Lyric Opera of Chicago

Chorister Profile: Kenneth Nichols

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Ken Nichols in Show Boat.


Nichols as the Second Armored Man in Lyric’s 2011 production The Magic Flute.


Nichols as Don Alfonso in Cosi Fan Tutte in college, at State University of New York at Potsdam.


Nichols and his motorcycle.

 

Bass-baritone Kenneth Nichols has been a member of the Lyric Opera Chorus for 13 years. We caught up with Nichols this summer in between performances in the chorus of San Francisco Opera’s Show Boat, (a co-production with Lyric Opera, Houston Grand Opera and Washington National Opera), to talk about his experiences as a singer and his thoughts on Lyric’s upcoming production of Porgy and Bess.  

Why did you become a singer?

When I was in junior or senior year of high school, my school choir went to a matinee at the Metropolitan Opera and we saw Rigoletto. That pretty much did it for me.   

What about that performance stands out most in your mind?

The singers primarily—but also the scenery and the whole atmosphere when the chandeliers go up and the lights go out. And then we got a chance to go backstage, we got to see the costumes ... it was pretty intense. And the singing was glorious! 

Did you grow up with music at home?

Yes, I sang at home. I was in a church choir, and my parents were in gospel quartets when I was growing up. Music has always been a part of my life. I just wasn’t sure what direction it was going to go until that matinee performance of Rigoletto.

What brought you to Lyric?

Actually I came to Chicago because I was singing Joe in Show Boat at the Auditorium Theatre. That’s what brought me to Chicago and I fell in love with it.  Show Boat closed about a year or so after that; I just started doing auditions. I heard there was an opening at Lyric and I jumped in there.  

What do you enjoy the most about being in Lyric’s chorus?

Well it’s a lot like a family—with all that that entails! Every family has drama, and we have drama sometimes, but basically we all get along. It’s a great place to work. I love all of my colleagues and they all contribute something to the end product. That, to me, makes it enjoyable and that’s why I stay.  

Who is the musician you admire the most and why?

I don’t know that I could say there’s one that I admire the most, but Renée Fleming is high on that list. I’ve known her since college and I’ve seen her grow. She’s always been a sweet person and she’s always been a giving person, whether on stage or off stage. What I admire is that even though she’s reached incredible heights in her career, that hasn’t changed. She still stays sweet, she’s still approachable, and you can still talk to her. That I admire quite a bit.  

You’ve performed in Porgy and Bess before—what do you love most about the opera?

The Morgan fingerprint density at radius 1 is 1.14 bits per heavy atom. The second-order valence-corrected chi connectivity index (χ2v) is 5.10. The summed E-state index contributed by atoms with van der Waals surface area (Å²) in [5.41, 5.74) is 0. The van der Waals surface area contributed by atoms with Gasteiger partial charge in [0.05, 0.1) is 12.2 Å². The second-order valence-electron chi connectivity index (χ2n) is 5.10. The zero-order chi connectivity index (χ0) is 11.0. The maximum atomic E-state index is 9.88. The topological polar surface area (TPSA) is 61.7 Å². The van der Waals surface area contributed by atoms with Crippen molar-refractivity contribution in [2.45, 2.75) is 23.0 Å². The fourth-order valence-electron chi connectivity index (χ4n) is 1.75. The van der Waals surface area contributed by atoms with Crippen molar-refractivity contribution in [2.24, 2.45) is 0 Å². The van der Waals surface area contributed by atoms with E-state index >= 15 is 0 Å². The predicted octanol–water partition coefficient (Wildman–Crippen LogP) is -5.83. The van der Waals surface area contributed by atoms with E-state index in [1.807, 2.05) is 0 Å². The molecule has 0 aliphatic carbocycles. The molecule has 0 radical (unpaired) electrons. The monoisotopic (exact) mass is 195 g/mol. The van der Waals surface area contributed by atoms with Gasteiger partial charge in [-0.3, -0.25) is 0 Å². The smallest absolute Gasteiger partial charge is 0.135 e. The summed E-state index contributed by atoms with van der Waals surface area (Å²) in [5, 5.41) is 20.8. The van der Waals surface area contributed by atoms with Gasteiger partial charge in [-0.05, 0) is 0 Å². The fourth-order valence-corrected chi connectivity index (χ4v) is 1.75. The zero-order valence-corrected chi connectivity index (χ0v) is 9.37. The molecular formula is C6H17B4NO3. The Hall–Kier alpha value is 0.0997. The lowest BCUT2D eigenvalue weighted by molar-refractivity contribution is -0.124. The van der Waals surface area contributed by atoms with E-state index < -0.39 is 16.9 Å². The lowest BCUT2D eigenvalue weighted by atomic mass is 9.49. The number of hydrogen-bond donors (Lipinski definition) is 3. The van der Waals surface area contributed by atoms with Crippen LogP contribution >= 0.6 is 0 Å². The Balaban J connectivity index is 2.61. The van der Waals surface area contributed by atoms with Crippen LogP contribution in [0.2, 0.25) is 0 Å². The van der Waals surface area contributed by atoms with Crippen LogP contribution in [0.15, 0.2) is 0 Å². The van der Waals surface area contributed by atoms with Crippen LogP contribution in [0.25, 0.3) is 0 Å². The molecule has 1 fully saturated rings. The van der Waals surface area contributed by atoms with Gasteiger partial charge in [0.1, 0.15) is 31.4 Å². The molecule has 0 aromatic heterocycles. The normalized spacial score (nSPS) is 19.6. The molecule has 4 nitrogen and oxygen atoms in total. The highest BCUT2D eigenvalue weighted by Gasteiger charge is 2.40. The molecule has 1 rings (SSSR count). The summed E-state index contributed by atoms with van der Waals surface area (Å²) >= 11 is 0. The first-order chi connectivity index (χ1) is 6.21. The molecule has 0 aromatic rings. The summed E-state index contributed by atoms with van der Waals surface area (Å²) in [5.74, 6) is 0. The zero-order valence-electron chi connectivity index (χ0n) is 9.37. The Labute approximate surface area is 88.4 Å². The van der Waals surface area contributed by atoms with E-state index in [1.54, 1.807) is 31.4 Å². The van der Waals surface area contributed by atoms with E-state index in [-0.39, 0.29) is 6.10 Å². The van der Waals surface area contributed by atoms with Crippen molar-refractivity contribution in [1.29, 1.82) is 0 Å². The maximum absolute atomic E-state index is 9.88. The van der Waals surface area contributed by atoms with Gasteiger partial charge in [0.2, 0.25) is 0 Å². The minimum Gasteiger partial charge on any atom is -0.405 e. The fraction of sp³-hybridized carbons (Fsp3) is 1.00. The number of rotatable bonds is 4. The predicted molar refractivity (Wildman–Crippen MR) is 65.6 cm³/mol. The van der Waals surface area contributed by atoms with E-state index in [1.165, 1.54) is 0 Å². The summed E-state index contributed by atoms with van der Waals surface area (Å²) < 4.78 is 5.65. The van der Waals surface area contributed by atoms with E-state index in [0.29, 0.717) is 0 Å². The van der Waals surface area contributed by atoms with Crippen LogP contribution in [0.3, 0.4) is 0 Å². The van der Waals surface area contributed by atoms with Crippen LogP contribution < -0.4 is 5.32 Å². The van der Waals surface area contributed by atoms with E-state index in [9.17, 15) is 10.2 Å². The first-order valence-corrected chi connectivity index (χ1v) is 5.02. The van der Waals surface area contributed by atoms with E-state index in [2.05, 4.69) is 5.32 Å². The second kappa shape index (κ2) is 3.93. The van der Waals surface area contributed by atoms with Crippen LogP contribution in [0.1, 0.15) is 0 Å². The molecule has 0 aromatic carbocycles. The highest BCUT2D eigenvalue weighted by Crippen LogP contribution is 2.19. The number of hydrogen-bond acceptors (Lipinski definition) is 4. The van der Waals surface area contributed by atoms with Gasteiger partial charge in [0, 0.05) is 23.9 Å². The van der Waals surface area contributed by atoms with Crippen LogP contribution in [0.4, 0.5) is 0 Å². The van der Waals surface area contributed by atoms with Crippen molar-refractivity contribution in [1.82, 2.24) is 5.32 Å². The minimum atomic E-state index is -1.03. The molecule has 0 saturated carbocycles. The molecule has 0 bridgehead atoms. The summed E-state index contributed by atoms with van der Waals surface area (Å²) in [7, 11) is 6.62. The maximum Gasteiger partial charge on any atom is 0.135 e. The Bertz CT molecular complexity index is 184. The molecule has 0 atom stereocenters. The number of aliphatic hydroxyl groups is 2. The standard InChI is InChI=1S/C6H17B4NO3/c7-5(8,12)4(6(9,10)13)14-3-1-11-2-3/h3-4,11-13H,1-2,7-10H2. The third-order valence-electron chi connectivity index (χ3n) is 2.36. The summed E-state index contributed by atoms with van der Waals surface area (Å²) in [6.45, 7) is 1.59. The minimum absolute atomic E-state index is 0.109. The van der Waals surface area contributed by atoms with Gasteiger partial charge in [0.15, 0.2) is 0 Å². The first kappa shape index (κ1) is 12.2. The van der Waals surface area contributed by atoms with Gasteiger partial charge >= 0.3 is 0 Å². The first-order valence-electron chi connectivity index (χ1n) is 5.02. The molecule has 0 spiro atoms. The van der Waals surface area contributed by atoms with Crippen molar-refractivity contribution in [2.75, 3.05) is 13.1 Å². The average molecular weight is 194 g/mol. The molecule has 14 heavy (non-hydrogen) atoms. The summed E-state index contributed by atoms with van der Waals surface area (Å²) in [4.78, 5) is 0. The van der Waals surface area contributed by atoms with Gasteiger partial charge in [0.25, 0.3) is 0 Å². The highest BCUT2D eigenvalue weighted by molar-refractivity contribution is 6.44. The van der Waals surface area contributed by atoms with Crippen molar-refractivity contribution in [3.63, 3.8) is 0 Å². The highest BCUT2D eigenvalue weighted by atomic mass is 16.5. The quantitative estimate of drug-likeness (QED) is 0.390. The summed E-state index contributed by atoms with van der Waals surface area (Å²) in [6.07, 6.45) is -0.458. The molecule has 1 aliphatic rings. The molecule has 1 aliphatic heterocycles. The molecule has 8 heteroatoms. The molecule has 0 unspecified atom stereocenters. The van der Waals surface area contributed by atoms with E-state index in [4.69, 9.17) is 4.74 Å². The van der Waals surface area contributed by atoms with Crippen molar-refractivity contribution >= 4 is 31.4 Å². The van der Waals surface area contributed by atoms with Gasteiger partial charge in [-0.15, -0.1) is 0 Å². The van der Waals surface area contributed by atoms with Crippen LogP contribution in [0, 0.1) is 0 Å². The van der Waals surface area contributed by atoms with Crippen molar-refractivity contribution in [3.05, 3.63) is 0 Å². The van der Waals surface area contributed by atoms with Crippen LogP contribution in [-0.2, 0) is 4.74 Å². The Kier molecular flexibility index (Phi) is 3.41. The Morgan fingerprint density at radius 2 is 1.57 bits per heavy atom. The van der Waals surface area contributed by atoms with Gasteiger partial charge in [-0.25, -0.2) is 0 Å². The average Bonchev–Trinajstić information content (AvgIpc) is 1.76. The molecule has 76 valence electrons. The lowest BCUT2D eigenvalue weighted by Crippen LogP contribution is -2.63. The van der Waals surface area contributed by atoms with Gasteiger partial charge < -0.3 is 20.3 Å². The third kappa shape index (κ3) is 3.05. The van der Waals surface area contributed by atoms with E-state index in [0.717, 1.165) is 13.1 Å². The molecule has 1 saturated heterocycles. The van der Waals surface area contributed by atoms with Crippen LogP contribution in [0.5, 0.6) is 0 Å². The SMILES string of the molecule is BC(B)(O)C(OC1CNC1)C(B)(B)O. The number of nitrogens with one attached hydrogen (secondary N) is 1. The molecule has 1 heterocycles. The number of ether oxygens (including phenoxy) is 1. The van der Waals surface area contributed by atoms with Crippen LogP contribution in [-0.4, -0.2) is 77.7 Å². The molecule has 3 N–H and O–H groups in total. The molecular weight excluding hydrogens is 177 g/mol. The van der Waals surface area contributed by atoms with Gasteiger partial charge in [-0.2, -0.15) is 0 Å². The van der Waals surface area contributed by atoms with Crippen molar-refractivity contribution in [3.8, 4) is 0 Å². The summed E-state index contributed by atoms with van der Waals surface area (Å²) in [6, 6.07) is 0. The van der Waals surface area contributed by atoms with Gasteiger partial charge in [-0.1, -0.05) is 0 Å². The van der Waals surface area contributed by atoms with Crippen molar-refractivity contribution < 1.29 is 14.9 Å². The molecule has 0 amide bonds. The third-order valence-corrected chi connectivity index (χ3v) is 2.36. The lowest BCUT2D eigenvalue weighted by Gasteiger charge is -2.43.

I would have to say the music and the orchestration in particular … you’ve got gospel and spiritual influence going on, you’ve got symphonic music and it all fits together. He [George Gershwin] put it all together really in an incredible way and the music itself, not to mention the singing, just moves me.   

What makes next season’s Porgy exciting?

We have a different cast first of all. We have different chorus people and a different conductor. All of those people bring something different to the table. And when that happens the dynamic changes, the energy changes... and so in a way, even though it’s the same production, it’s really not the same. It makes it like you’re doing a whole new production.  

Do you think Porgy and Bess has a modern message?

It’s extremely relevant today. Porgy and Bess is about a community and really a society at large. How do we as a society deal with violence? That’s one of the first things we see—Crown, in a drunken, cocaine-fueled rage, kills Robbins. How do we deal with poverty? How do we deal with disasters and tragedies? How do we deal with that as a community, as a society? I think they dealt with it because they stuck together—there was love there. They loved each other and that love held them together through all of the stuff that they went through … and ultimately that’s what’s going to hold us together as a society. So I think it’s extremely valid. 

One more final fun question: When you need a break, when you’re not in the opera house, what do you do?

Golf and motorcycles. I rode out here [San Francisco] from Chicago. It was amazing. You really see the country from a different perspective. You could fly, but you wouldn’t get to see the things you see just riding and experiencing this beautiful country that we have. 

 

 

Listen to the complete conversation—which includes more about Nichols’s background and his defining moments—here!

Audio

LISTEN HERE

 
 
 
Photos: Provided by Kenneth Nichols 

 

 
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